Movements of Prespawn Adult Atlantic Salmon Near Hydroelectric Dams in the Lower Penobscot River, Maine

Publication Date



adult, Atlantic salmon, behavior, dams, estuary, habitat, hydroelectric, hydroelectric dams, Maine, Penobscot River, radio telemetry, Salmo salar, salmon, spawning, strategy, telemetry, thermal, transponder, upstream, upstream passage

Journal or Book Title

North American Journal of Fisheries Management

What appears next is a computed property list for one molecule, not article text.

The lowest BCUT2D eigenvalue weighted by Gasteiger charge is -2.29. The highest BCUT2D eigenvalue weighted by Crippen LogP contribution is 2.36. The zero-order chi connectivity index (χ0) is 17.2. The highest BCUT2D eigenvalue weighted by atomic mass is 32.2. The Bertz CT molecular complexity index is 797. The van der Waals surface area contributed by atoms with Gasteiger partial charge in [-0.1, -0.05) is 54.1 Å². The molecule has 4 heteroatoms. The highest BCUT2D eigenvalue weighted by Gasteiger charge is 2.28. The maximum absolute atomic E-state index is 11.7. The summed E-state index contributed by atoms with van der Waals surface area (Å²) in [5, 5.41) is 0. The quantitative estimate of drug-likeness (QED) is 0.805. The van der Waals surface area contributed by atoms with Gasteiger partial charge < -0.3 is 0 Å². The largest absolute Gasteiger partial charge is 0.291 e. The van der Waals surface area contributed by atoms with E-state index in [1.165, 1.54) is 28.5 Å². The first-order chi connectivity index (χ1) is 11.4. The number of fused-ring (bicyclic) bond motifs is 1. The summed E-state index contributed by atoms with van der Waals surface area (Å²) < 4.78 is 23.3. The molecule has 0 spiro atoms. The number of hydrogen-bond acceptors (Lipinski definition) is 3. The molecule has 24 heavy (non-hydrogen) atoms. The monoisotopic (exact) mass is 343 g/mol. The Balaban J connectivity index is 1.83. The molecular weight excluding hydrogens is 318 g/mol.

Acoustic telemetry was used to assess riverine behavior and passage success for prespawn male adult Atlantic salmon Salmo salar in the lower Penobscot River, Maine, in 2005 (n = 10) and 2006 (n = 25). Only 3 of 10 (30%) and 2 of 25 (8%) tagged. Atlantic salmon successfully passed all three dams between the head of tide and presumed spawning habitat in 2005 and 2006, respectively. Migrants that failed to pass the second upstream dam frequently fell back into the estuary (3 of 4 in 2005; 17 of 23 in 2006), and few successfully reascended Veazie Dam at the head of tide. Fallback behavior was associated with temperatures exceeding 22 degrees C and may reflect it strategy for coping with thermal stress and migratory delays. Atlantic salmon were also observed to actively seek out thermal refuge near one of the dams. Passage data were compared with results front previous telemetry studies that used Carlin tags and radio telemetry from 1987-1990 and 1992, and passive integrated transponder tags from 2002-2004. For all 10 years of study combined, median passage success was 64, 72, and 93% for the three dams. While 2006 may represent an uncommonly poor year for upstream passage at these dams, median cumulative passage past two of these dams was only 71% and ranged from 8% to 87% among years. Study results indicate that poor upstream passage severely limits migratory success in this system, particularly during periods of high discharge. Planned removal of two of these lower river dams is expected to improve migratory success for adult Atlantic salmon in the Penobscot River system.







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